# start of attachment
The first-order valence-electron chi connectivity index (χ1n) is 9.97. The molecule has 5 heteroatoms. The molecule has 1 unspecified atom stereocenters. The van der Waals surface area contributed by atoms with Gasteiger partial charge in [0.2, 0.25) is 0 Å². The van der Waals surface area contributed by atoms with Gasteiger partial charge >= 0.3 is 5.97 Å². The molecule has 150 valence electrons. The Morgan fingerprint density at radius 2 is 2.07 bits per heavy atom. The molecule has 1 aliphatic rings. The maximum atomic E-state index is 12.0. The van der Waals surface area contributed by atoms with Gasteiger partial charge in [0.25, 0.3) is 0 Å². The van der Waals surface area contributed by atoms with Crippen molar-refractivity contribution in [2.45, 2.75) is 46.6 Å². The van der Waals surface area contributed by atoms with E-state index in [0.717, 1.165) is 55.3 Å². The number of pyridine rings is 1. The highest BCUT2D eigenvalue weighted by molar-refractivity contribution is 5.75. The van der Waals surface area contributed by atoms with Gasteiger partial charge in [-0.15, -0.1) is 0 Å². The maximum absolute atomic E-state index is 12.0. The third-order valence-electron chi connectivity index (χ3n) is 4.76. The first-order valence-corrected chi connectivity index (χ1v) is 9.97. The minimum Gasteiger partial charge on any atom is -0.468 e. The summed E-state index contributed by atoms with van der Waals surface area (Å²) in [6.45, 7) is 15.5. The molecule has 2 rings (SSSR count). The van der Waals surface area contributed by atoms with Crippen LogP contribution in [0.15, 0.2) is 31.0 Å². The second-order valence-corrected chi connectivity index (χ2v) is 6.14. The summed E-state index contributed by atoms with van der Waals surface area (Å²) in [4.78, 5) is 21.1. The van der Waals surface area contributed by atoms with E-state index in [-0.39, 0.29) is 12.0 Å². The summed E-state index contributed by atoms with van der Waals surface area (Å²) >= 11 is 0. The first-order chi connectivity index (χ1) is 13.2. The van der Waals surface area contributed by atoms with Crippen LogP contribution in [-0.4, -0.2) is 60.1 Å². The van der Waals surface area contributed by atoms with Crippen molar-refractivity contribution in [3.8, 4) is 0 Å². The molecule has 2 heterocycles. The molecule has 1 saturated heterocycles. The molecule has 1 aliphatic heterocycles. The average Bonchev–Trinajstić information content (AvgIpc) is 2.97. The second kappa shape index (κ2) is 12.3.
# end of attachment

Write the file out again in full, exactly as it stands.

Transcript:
The first-order valence-electron chi connectivity index (χ1n) is 9.97. The molecule has 5 heteroatoms. The molecule has 1 unspecified atom stereocenters. The van der Waals surface area contributed by atoms with Gasteiger partial charge in [0.2, 0.25) is 0 Å². The van der Waals surface area contributed by atoms with Gasteiger partial charge >= 0.3 is 5.97 Å². The molecule has 150 valence electrons. The Morgan fingerprint density at radius 2 is 2.07 bits per heavy atom. The molecule has 1 aliphatic rings. The maximum atomic E-state index is 12.0. The van der Waals surface area contributed by atoms with Gasteiger partial charge in [0.25, 0.3) is 0 Å². The van der Waals surface area contributed by atoms with Crippen molar-refractivity contribution in [2.45, 2.75) is 46.6 Å². The van der Waals surface area contributed by atoms with E-state index in [0.717, 1.165) is 55.3 Å². The number of pyridine rings is 1. The highest BCUT2D eigenvalue weighted by molar-refractivity contribution is 5.75. The van der Waals surface area contributed by atoms with Gasteiger partial charge in [-0.15, -0.1) is 0 Å². The maximum absolute atomic E-state index is 12.0. The third-order valence-electron chi connectivity index (χ3n) is 4.76. The first-order valence-corrected chi connectivity index (χ1v) is 9.97. The minimum Gasteiger partial charge on any atom is -0.468 e. The summed E-state index contributed by atoms with van der Waals surface area (Å²) in [6.45, 7) is 15.5. The molecule has 2 rings (SSSR count). The van der Waals surface area contributed by atoms with Crippen LogP contribution in [0.15, 0.2) is 31.0 Å². The second-order valence-corrected chi connectivity index (χ2v) is 6.14. The summed E-state index contributed by atoms with van der Waals surface area (Å²) in [4.78, 5) is 21.1. The van der Waals surface area contributed by atoms with E-state index in [-0.39, 0.29) is 12.0 Å². The summed E-state index contributed by atoms with van der Waals surface area (Å²) >= 11 is 0. The first-order chi connectivity index (χ1) is 13.2. The van der Waals surface area contributed by atoms with Crippen LogP contribution in [-0.4, -0.2) is 60.1 Å². The van der Waals surface area contributed by atoms with Crippen molar-refractivity contribution in [3.8, 4) is 0 Å². The molecule has 2 heterocycles. The molecule has 1 saturated heterocycles. The molecule has 1 aliphatic heterocycles. The average Bonchev–Trinajstić information content (AvgIpc) is 2.97. The second kappa shape index (κ2) is 12.3.